Who: Syracuse Opera
Where: 411 Montgomery St., Syracuse, NY
When: April 6, 2014
Reviewed by Sarah Hope
Performed for a sold out crowd in the Crouse Hinds Theater, The Gershwins’ Porgy and Bess was the conclusion - and certainly the highlight - of Syracuse Opera’s 2013-2014 season.
Considered the preeminent all-American opera, Porgy and Bess is based on the 1925 novel Porgy by DuBose Heyward. It was first adapted for the stage by Heyward and his wife, Dorothy, and enjoyed some success as a straight play from 1927-1928. During this time, after reading the novel, George Gershwin showed an early interest in setting the story to music. Though it took the Heywards and the Gershwins (George and Ira) several years to sign a contract, the “folk opera” premiered at New York’s Alvin Theater in 1935.
The story follows a woman, Bess, stuck in an abusive relationship and a dangerously “fast” lifestyle as she falls for the beloved but disabled Porgy, a poor beggar. Set in Catfish Row, a fictional tenement neighborhood in Charleston, South Carolina during the 1920s, Porgy and Bess is alternately a tale of love, abuse, addiction and spiritual transcendence. The emotional journey is guided and underlined by the evocative and all-too-familiar jazz music of George Gershwin.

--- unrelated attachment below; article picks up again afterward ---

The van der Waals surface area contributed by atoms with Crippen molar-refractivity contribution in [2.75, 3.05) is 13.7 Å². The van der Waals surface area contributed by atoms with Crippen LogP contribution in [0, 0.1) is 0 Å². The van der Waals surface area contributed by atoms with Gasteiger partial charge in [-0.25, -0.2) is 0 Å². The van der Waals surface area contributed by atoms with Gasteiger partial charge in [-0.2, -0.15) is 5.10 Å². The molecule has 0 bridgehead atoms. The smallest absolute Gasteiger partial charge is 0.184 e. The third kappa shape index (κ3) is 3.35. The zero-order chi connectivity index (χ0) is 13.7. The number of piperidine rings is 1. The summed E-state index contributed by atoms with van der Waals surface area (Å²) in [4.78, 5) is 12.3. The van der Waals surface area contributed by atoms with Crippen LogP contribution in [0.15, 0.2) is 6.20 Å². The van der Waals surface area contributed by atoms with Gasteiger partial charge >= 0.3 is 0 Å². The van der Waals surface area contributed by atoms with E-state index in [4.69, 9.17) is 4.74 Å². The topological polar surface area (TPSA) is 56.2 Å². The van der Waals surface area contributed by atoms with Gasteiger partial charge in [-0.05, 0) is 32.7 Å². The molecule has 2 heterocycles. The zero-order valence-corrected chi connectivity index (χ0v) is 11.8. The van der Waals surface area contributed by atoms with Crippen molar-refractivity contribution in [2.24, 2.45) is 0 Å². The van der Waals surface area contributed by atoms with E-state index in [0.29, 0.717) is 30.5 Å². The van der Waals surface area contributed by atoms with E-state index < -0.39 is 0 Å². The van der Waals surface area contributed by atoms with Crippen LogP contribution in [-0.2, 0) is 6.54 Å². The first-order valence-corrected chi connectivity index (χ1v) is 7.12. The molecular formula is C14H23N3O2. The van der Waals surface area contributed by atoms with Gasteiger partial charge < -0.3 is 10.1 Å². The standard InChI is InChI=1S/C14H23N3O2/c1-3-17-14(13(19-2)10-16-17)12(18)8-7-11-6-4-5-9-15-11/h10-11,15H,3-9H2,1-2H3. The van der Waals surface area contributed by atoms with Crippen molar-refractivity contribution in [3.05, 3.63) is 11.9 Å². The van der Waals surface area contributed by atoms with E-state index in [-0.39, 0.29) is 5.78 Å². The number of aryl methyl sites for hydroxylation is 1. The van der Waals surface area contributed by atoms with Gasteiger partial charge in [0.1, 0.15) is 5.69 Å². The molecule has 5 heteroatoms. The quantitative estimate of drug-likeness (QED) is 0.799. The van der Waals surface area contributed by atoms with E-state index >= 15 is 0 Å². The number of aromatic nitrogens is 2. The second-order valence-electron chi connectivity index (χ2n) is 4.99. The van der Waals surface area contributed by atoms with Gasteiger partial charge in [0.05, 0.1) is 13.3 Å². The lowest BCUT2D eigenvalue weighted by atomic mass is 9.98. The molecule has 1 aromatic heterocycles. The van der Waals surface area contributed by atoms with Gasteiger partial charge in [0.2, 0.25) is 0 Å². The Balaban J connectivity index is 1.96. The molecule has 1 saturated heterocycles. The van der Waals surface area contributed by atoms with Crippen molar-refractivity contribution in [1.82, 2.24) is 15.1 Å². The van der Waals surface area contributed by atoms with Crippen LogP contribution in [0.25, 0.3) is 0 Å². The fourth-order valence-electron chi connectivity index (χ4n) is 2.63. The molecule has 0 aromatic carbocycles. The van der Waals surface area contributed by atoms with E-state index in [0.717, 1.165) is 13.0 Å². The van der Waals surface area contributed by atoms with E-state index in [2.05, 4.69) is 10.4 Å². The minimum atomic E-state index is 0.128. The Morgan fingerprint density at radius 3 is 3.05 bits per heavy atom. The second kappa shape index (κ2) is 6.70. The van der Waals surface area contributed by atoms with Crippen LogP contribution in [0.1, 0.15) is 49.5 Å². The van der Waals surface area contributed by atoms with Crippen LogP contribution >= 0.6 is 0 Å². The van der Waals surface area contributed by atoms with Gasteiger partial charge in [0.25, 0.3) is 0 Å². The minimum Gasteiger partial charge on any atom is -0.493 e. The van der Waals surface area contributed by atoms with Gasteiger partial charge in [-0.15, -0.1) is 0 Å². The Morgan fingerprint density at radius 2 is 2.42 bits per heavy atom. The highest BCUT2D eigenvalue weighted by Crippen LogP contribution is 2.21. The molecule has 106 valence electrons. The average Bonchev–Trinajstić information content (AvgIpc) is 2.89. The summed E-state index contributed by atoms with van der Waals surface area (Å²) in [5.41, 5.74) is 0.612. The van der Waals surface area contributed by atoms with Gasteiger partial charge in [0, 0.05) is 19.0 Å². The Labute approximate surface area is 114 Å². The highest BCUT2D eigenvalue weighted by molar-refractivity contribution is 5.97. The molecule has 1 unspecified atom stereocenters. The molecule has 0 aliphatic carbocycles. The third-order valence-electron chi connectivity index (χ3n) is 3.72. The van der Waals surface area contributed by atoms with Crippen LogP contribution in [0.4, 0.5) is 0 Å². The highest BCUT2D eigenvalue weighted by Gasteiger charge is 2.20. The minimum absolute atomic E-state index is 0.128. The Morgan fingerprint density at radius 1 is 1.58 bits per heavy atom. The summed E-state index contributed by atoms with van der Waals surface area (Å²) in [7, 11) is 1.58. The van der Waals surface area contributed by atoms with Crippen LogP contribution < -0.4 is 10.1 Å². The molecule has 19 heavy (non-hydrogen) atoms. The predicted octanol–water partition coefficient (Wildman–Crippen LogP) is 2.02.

The titular characters were portrayed by Gordon Hawkins and Laquita Mitchell, and represented some of the strongest performances I’ve seen in a Syracuse Opera production. Mitchell smartly reified Bess in both her beneficent and boozy states with a tightly controlled, wrenchingly emotive, and altogether flawless soprano. Hawkins, winner of numerous awards and renowned worldwide for his bel canto roles, introduced a strong, sensitive Porgy through his smooth baritone and convincing portrayal of a man crippled in body but never in spirit.
Unfortunately, though excellent in their own respects, Mitchell and Hawkins were poorly matched in terms of both vocal and physical chemistry. During their duets, Mitchell often overpowered Hawkins, and their voices blended so poorly as to render the depth of their romance suspect.
Porgy and Bess is a challenging work to cast, due to the virtuosity of all parts - principal, supporting, and choral. With such a demanding vocal score, it is notable that, among the fifteen named characters, there was not a single weak link. Each artist brought unique strengths to the performance. This show was as much about the community and its various members as it was about the titular couple, and the chemistry that Mitchell and Hawkins lacked could be found throughout other relationships within the story. The deeply rooted connections among members of the Catfish Row community were delightfully authentic.
Vocally, one performance stood out above that of both principals. Aundie Marie Moore was smashing as Serena, the moral and spiritual compass of the community. Her performance of “My Man’s Gone Now” was a near show-stopper. Her vibrant soprano filled the theater with ease - a notable trait, given that the show is always staged without microphone amplification, per copyright requirements. Moore’s meticulous melismatic control was striking, and as brilliant as I found Mitchell’s performance to be, I would love to see Moore in the title role.